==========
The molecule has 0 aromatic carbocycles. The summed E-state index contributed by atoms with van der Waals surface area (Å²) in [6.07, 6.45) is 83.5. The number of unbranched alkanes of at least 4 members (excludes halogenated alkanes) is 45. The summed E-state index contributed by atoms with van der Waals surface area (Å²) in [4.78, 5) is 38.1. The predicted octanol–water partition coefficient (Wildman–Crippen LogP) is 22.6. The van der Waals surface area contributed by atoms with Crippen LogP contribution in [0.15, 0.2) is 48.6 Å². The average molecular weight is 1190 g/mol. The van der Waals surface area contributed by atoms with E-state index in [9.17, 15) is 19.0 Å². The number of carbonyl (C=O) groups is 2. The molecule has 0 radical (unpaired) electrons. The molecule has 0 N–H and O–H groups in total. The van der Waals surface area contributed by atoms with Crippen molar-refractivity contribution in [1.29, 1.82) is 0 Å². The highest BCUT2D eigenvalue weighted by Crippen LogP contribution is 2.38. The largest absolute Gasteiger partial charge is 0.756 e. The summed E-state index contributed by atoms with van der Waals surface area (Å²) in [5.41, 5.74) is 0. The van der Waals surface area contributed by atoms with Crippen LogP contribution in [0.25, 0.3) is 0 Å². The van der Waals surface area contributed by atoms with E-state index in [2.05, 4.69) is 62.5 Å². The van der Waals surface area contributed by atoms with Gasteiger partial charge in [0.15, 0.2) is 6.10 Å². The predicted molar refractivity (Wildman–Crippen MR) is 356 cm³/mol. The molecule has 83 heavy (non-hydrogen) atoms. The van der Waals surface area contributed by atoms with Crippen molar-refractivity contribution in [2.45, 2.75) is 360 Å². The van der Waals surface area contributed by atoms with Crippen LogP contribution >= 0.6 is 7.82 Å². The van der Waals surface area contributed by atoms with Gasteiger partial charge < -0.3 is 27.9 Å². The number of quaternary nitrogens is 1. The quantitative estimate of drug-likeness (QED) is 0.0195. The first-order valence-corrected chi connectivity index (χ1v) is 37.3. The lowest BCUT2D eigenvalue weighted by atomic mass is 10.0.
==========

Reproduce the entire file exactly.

The molecule has 0 aromatic carbocycles. The summed E-state index contributed by atoms with van der Waals surface area (Å²) in [6.07, 6.45) is 83.5. The number of unbranched alkanes of at least 4 members (excludes halogenated alkanes) is 45. The summed E-state index contributed by atoms with van der Waals surface area (Å²) in [4.78, 5) is 38.1. The predicted octanol–water partition coefficient (Wildman–Crippen LogP) is 22.6. The van der Waals surface area contributed by atoms with Crippen LogP contribution in [0.15, 0.2) is 48.6 Å². The average molecular weight is 1190 g/mol. The van der Waals surface area contributed by atoms with E-state index in [9.17, 15) is 19.0 Å². The number of carbonyl (C=O) groups is 2. The molecule has 0 radical (unpaired) electrons. The molecule has 0 N–H and O–H groups in total. The van der Waals surface area contributed by atoms with Crippen molar-refractivity contribution in [1.29, 1.82) is 0 Å². The highest BCUT2D eigenvalue weighted by Crippen LogP contribution is 2.38. The largest absolute Gasteiger partial charge is 0.756 e. The summed E-state index contributed by atoms with van der Waals surface area (Å²) in [5.41, 5.74) is 0. The van der Waals surface area contributed by atoms with Crippen LogP contribution in [0.25, 0.3) is 0 Å². The van der Waals surface area contributed by atoms with E-state index in [2.05, 4.69) is 62.5 Å². The van der Waals surface area contributed by atoms with Gasteiger partial charge in [0.15, 0.2) is 6.10 Å². The predicted molar refractivity (Wildman–Crippen MR) is 356 cm³/mol. The molecule has 83 heavy (non-hydrogen) atoms. The van der Waals surface area contributed by atoms with Crippen molar-refractivity contribution in [2.45, 2.75) is 360 Å². The van der Waals surface area contributed by atoms with Crippen LogP contribution >= 0.6 is 7.82 Å². The van der Waals surface area contributed by atoms with Gasteiger partial charge < -0.3 is 27.9 Å². The number of quaternary nitrogens is 1. The quantitative estimate of drug-likeness (QED) is 0.0195. The first-order valence-corrected chi connectivity index (χ1v) is 37.3. The lowest BCUT2D eigenvalue weighted by atomic mass is 10.0.